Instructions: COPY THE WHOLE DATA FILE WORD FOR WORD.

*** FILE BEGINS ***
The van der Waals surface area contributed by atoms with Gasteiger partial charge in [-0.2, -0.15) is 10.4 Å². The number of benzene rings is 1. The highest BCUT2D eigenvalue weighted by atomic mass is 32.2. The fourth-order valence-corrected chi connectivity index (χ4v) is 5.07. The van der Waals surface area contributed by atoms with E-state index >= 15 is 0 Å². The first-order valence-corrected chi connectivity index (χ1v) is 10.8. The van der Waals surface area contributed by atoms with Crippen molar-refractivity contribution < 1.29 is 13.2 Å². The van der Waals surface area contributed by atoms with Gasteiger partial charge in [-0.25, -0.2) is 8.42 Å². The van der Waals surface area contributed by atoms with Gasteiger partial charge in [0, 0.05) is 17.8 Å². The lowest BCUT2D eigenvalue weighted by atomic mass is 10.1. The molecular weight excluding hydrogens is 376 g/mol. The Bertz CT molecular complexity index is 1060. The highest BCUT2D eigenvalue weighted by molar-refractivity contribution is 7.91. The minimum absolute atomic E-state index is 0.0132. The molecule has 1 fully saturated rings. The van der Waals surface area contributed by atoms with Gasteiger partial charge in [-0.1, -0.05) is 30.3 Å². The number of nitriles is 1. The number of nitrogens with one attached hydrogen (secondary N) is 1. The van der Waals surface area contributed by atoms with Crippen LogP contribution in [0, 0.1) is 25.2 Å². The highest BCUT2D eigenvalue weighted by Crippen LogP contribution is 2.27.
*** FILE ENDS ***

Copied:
The van der Waals surface area contributed by atoms with Gasteiger partial charge in [-0.2, -0.15) is 10.4 Å². The number of benzene rings is 1. The highest BCUT2D eigenvalue weighted by atomic mass is 32.2. The fourth-order valence-corrected chi connectivity index (χ4v) is 5.07. The van der Waals surface area contributed by atoms with E-state index >= 15 is 0 Å². The first-order valence-corrected chi connectivity index (χ1v) is 10.8. The van der Waals surface area contributed by atoms with Crippen molar-refractivity contribution < 1.29 is 13.2 Å². The van der Waals surface area contributed by atoms with Gasteiger partial charge in [-0.25, -0.2) is 8.42 Å². The van der Waals surface area contributed by atoms with Gasteiger partial charge in [0, 0.05) is 17.8 Å². The lowest BCUT2D eigenvalue weighted by atomic mass is 10.1. The molecular weight excluding hydrogens is 376 g/mol. The Bertz CT molecular complexity index is 1060. The highest BCUT2D eigenvalue weighted by molar-refractivity contribution is 7.91. The minimum absolute atomic E-state index is 0.0132. The molecule has 1 fully saturated rings. The van der Waals surface area contributed by atoms with Gasteiger partial charge in [-0.1, -0.05) is 30.3 Å². The number of nitriles is 1. The number of nitrogens with one attached hydrogen (secondary N) is 1. The van der Waals surface area contributed by atoms with Crippen LogP contribution in [0, 0.1) is 25.2 Å². The highest BCUT2D eigenvalue weighted by Crippen LogP contribution is 2.27.